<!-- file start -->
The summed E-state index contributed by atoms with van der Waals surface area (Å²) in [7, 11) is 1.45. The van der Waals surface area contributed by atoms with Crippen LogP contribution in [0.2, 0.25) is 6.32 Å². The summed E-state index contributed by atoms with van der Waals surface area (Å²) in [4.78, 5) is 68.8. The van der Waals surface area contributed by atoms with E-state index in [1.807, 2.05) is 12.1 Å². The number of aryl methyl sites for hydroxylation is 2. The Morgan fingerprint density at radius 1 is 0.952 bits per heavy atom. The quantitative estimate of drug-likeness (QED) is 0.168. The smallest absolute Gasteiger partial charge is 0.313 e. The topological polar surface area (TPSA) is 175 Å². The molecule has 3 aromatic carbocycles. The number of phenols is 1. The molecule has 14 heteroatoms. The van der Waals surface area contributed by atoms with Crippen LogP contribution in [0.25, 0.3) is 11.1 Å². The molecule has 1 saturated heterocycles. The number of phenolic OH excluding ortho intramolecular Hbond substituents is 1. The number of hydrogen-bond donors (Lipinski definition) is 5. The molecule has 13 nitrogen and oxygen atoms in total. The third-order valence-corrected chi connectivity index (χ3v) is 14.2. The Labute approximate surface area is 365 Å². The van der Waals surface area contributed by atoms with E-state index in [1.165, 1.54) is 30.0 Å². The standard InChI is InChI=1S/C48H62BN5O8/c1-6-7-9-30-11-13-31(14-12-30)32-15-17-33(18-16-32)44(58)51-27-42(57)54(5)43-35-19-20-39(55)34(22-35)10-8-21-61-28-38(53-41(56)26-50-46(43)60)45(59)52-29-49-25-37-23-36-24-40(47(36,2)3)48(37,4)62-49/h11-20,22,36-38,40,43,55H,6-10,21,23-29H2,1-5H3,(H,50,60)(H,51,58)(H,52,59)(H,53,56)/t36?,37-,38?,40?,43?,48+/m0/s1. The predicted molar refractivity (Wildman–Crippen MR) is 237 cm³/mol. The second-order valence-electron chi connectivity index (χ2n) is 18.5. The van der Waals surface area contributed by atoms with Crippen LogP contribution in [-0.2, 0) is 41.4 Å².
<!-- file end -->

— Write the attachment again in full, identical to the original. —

The summed E-state index contributed by atoms with van der Waals surface area (Å²) in [7, 11) is 1.45. The van der Waals surface area contributed by atoms with Crippen LogP contribution in [0.2, 0.25) is 6.32 Å². The summed E-state index contributed by atoms with van der Waals surface area (Å²) in [4.78, 5) is 68.8. The van der Waals surface area contributed by atoms with E-state index in [1.807, 2.05) is 12.1 Å². The number of aryl methyl sites for hydroxylation is 2. The Morgan fingerprint density at radius 1 is 0.952 bits per heavy atom. The quantitative estimate of drug-likeness (QED) is 0.168. The smallest absolute Gasteiger partial charge is 0.313 e. The topological polar surface area (TPSA) is 175 Å². The molecule has 3 aromatic carbocycles. The number of phenols is 1. The molecule has 14 heteroatoms. The van der Waals surface area contributed by atoms with Crippen LogP contribution in [0.25, 0.3) is 11.1 Å². The molecule has 1 saturated heterocycles. The number of phenolic OH excluding ortho intramolecular Hbond substituents is 1. The number of hydrogen-bond donors (Lipinski definition) is 5. The molecule has 13 nitrogen and oxygen atoms in total. The third-order valence-corrected chi connectivity index (χ3v) is 14.2. The Labute approximate surface area is 365 Å². The van der Waals surface area contributed by atoms with E-state index in [1.165, 1.54) is 30.0 Å². The standard InChI is InChI=1S/C48H62BN5O8/c1-6-7-9-30-11-13-31(14-12-30)32-15-17-33(18-16-32)44(58)51-27-42(57)54(5)43-35-19-20-39(55)34(22-35)10-8-21-61-28-38(53-41(56)26-50-46(43)60)45(59)52-29-49-25-37-23-36-24-40(47(36,2)3)48(37,4)62-49/h11-20,22,36-38,40,43,55H,6-10,21,23-29H2,1-5H3,(H,50,60)(H,51,58)(H,52,59)(H,53,56)/t36?,37-,38?,40?,43?,48+/m0/s1. The predicted molar refractivity (Wildman–Crippen MR) is 237 cm³/mol. The second-order valence-electron chi connectivity index (χ2n) is 18.5. The van der Waals surface area contributed by atoms with Crippen LogP contribution in [-0.2, 0) is 41.4 Å².